Many parents delay teaching the value of money to their children because of one misconception: they believe kids have no business having money. This is a safe and reasonable idea, but it does not hold any importance when you consider the benefits of teaching children how to be money smart early on.
Parents try to instill the value of money to their children by giving them a children’s account. But while this is commendable, it isn’t enough. And it isn’t the best first step when instilling good financial values.
Here is a simple guide on how to go about this process.
Before anything else, before even giving them a children’s account or a savings account, introduce to your kids what money is. Start by giving them play money and then, later on, actual loose change and small bills. The point here is to give them the idea of what money should be and what it can do. Teach them that money is used to buy items from stores and other retail shops. If your kids are already in school, this should be easier since they already know physical equivalent of numbers.
After this, teach them that money has an actual value, and that this value will correspond to how much he can afford to buy. Young kids may not easily understand this, so before you consider giving your children pocket money or allowance, try to do this: give them a certain amount of money and take them to a store, like a candy shop or a toy store. Tell them they can buy anything from the store, as long as they can afford it. This is to test whether they have grasped the idea of money’s value.
If you think they’ve done this well, you can give them pocket money and monetary allowance.
Many parents make the mistake of giving their children a children’s account before the responsibility of having to spend money. And why is this a mistake? Simple, how do you expect them to value the funds in the children’s account if they don’t have first hand experience in spending the money?
Give your kids an allowance, but try to incorporate the allowance with a specific task or chore at home. For instance, they will receive a 50 dollar allowance if they clean their rooms and wash the dishes. This technique is twofold: it helps them learn that money is earned -- which is, of course, the case in adult life, and it prevents them from feeling entitled.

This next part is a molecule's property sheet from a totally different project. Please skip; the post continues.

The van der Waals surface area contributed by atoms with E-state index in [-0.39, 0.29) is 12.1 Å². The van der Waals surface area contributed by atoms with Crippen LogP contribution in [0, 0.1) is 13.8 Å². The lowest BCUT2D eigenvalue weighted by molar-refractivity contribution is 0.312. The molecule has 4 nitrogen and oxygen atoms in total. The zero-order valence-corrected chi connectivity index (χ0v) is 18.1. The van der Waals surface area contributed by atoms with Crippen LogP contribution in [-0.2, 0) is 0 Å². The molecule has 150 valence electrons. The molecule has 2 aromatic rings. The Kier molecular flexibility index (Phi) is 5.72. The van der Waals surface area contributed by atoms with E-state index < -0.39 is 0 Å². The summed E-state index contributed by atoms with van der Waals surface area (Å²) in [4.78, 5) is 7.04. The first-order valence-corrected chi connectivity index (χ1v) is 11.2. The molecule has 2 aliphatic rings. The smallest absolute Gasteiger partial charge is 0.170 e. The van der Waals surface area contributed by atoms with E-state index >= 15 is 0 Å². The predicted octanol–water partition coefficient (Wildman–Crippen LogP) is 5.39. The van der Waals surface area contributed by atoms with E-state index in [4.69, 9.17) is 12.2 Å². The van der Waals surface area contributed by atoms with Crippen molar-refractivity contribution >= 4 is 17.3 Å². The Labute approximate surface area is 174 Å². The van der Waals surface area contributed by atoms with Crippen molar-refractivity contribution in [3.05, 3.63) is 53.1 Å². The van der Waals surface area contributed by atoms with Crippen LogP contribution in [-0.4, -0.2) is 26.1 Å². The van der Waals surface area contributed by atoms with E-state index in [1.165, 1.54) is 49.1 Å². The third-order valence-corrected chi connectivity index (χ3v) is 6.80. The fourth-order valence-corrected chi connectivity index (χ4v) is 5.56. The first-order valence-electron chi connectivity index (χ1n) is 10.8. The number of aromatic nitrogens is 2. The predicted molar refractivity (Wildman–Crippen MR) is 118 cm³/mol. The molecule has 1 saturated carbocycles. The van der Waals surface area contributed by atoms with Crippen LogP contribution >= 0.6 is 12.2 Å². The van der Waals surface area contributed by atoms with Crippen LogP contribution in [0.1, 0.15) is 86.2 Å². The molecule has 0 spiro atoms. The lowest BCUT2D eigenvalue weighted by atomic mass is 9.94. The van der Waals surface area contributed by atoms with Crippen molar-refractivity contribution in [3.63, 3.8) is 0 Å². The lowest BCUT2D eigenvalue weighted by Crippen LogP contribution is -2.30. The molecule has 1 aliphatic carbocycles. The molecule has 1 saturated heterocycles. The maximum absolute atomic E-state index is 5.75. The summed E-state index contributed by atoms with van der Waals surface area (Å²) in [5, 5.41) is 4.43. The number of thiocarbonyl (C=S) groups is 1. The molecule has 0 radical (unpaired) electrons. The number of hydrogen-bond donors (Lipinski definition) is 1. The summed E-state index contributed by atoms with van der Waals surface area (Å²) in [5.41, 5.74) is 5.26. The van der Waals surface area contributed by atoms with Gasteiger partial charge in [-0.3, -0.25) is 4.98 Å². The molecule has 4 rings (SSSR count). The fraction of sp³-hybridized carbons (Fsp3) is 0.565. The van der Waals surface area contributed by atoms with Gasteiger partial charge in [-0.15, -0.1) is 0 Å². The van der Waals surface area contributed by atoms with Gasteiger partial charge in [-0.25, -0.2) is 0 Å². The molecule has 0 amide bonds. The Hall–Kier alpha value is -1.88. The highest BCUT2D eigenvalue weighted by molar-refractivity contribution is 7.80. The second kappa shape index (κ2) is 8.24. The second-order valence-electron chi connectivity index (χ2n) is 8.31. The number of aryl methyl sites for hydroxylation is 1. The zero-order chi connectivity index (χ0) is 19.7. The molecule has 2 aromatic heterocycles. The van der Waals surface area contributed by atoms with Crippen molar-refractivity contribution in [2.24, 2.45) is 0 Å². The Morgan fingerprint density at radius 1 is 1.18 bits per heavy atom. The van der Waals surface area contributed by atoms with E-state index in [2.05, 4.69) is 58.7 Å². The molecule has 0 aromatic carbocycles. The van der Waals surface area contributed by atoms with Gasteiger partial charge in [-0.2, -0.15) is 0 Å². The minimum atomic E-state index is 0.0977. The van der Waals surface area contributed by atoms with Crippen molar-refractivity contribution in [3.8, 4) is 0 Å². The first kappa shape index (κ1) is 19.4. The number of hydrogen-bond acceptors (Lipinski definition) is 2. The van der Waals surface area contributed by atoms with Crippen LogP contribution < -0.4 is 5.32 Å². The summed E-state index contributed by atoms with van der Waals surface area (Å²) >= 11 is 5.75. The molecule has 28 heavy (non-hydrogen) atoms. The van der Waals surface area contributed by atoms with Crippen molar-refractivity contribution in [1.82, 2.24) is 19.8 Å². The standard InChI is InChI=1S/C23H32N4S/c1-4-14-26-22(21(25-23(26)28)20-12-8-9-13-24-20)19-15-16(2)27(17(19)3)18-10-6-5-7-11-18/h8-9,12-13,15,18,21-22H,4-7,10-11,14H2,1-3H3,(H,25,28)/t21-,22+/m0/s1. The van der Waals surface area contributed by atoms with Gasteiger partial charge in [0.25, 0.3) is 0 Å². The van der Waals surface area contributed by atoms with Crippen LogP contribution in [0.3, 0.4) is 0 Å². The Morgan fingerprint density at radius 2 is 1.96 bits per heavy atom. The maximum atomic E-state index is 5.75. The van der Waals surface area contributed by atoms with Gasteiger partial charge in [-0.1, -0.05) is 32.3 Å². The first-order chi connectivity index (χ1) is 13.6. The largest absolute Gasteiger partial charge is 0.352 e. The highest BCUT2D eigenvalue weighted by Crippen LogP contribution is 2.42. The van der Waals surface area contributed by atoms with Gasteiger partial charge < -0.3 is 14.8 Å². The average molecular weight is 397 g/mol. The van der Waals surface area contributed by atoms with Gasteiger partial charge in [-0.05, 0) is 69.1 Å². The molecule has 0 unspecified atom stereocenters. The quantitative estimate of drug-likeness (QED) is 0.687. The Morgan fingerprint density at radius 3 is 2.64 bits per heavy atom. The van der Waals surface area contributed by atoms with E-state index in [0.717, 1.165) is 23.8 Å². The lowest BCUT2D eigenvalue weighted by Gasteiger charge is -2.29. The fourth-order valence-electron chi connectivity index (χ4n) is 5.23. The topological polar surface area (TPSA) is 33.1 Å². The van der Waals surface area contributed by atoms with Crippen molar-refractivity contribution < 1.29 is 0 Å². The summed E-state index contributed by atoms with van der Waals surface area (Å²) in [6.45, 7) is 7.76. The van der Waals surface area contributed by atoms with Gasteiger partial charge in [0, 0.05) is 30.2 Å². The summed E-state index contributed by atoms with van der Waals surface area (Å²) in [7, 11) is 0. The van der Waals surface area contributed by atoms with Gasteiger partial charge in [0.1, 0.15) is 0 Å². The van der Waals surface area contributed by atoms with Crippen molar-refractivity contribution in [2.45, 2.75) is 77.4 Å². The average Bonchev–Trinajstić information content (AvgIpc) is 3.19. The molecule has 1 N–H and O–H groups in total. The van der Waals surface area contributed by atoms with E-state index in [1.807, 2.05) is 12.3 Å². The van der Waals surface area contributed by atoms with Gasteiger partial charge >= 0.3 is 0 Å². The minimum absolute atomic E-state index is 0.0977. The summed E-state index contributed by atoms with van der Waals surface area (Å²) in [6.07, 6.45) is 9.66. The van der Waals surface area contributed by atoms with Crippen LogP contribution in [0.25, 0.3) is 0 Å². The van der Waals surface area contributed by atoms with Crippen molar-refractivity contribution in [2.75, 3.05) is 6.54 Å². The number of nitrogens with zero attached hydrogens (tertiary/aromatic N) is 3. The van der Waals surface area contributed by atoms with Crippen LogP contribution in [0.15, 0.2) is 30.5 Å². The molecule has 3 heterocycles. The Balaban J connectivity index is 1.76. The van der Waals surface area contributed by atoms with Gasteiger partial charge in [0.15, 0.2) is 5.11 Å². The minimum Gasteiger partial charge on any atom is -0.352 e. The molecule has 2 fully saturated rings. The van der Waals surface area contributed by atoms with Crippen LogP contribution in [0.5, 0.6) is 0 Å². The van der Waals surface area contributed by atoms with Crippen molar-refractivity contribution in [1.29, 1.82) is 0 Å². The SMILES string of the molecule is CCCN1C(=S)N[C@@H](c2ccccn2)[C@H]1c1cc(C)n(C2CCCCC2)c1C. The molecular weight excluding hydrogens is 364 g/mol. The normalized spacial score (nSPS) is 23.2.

Of course, with this, you also need to teach your children how to budget their money. Give them tips on how they can stretch their money until the end of the week, or the month, depending on how you give out their allowance. As kids, they’re likely to spend impulsively. And while you’ll want to stop them, here’s a better idea, let them be impulsive. But make sure they pay for the consequences of their actions.
For instance, if your kid ends up spending most of his allowance midweek and asks you for more money, do not give him any more money. This will be a first hand lesson on why it is important to budget money. As an adult, you know how losing funds before the next payday can be tough. Kids need to learn this too.
In any case, if they have access to their children’s account at this point, try to reconsider. They might withdraw money from their account the moment they run out of money for their allowance. This makes your lessons counterintuitive.
Opening the children’s account
Once your kid has an idea of how important, and how hard it is to budget money, it’s time to open the children’s account.
First, encourage your child to save money from his allowance. At first, you may have to impose it. For instance, tell your child that he has to come up with the children’s account initial deposit requirement within three months, with savings from his allowance.
An important consideration is to make sure your kid is with you when you open the account. In case you open a current account or savings account that isn’t under his name. Many kids actually develop a fear or aversion towards banks. This is not surprising, since banks do have that air that’s intimidating. This allows you to teach your kid how to deposit money for his account and how to withdraw.
While you might be tempted to put the account under your name, it is best if the account is really under your kid’s name. This gives the kid a sense of accomplishment from having money on the bank. This will inspire your child to save more. It is, after all, his money, money that he can spend later on. You may want to limit his access to his money when your child is younger, but relinquish control slowly as he grows up.
For later life
Later on, when your child is old enough, try to provide your kid with more specific and mature monetary advice. Some financial materials may suggest that you encourage your son to get a part time job. But in Singapore, the chances for that happening may not be as high. Therefore, you have to substitute this by being more supportive and more encouraging. Give your kid access to his account, but make sure you check once in a while to see if the funds on the children’s account is increasing and not diminishing. You may think this a bit imposing, but it is necessary. When your child grows up, you’ll find this more difficult to do.
Starting your kids young will help them value money more. Those who do not start saving early tend to think that money is meant to be spent. After all, the next allowance or, worse, payday will come after a few days. More importantly, the point here is to teach your child how important it is to save and value money. The more they value money, the more likely they won’t end up in financial trouble when they grow up.